The other instrument on file in the clerk's office is clearly a will of Fred Ramthun dated November 3, 1930, duly executed and witnessed, providing for the payment of his just debts, etc. devising "all of my property, real and personal, which I may own at the time of my death to my brother Albert Ramthun" and appointing Albert Ramthun "Executor of this my last Will and Testament hereby revoking all former wills by me made."

As a result of the pretrial conference it was established further that Letters of Administration were duly issued to Henry Wendland on December 14, 1955, and that he filed therein a list of heirs, inventory, and description of the real estate, as well as how it was held on the date of death of decedent. The instruments under date of April 8, 1955, and November 3, 1930, were produced and filed in the clerk's office at the appellants' request. Due to the fact that there were insufficient funds in Fred's separate accounts, the $5,000 bequest referred to in the 1955 instrument was paid by the survivor, Albert Ramthun, and a receipt placed on file in the estate.

I. The instrument of April 8, 1955, is a testamentary instrument. There is no dispute as to that conclusion. To determine the character of such an instrument, the court looks to the language of the document itself, viewed if necessary in the light of the circumstances of its execution. Home Ins. Co., New York v. Fidelity-Phenix Fire Ins. Co., 225 Iowa 36, 279 N.W. 425. The document here executed makes a specific bequest from the estate of the makers, in futuro. It is properly signed and witnessed according to the requirements of our Code, I.C.A. § 633.7. In re Estate of Longer, 108 Iowa 34, 78 N.W. 834; In re Estate of White, 209 Iowa 1210, 229 N.W. 705; In re Estate of Mathews, 234 Iowa 188, 12 N.W.2d 162.

II. The will of Fred Ramthun dated November 3, 1930, was duly executed and apparently was his last will and testament when executed and still is unless revoked or modified by the instrument of April 8, 1955. It is to be noted that the instrument of April 8, 1955, did not use the words "hereby revoking all former wills by me made" as did the will of November 3, 1930. Therefore, if it did revoke the former will, the intent to do so must be found from other sources than by expressed terms.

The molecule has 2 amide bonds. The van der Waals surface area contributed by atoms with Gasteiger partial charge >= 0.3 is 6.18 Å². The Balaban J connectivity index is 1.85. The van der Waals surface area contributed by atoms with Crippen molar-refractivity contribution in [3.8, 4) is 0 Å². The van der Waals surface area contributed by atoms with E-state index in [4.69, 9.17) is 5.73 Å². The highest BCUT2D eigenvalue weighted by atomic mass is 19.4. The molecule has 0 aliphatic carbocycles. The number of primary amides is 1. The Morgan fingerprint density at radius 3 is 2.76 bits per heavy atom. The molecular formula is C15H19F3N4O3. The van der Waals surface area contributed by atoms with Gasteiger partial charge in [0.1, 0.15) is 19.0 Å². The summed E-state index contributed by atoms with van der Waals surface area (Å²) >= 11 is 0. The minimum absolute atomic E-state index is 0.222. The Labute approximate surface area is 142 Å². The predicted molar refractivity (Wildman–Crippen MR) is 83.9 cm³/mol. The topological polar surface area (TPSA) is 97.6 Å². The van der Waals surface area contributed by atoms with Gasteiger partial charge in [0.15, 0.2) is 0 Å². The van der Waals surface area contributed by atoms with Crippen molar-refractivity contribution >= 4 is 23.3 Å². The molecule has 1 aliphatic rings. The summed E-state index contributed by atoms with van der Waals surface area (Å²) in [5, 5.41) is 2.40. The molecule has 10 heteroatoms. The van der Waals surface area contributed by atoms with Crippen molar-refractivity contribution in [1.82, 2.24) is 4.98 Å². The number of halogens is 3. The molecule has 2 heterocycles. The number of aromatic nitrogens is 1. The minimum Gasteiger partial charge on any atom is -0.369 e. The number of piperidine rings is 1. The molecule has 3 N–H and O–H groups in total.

The Iowa Code, section 633.10, I.C.A., provides that a will can only be revoked " * * * in whole or in part by being canceled or destroyed by the act or direction of the testator, with the intention of so revoking them, or by the execution of subsequent wills. * * *" Whether a former will is revoked in whole or in part must depend upon the testator's intent as gathered by his acts and from the instrument or instruments purporting to cause the revocation. Blackford v. Anderson, 226 Iowa 1138, 1154, 286 N.W. 735, and cases cited therein; In re Estate of Rice, 191 Iowa 206, 182 N.W. 170; In re Will of Dunahugh, 130 Iowa 692, 107 N.W. 925; In re Will of Brown, 143 Iowa 649, 120 N.W. 667.

It is the general rule in Iowa that a subsequent will, not in terms revoking the former will, operates as a revocation of the first only insofar as it indicates a different intention as to the disposition of the same property. We have consistently held that all such wills not inconsistent with each other must be construed together, and all their provisions so far as possible shall be carried into effect. In re Will of Brown, supra, and authorities cited therein.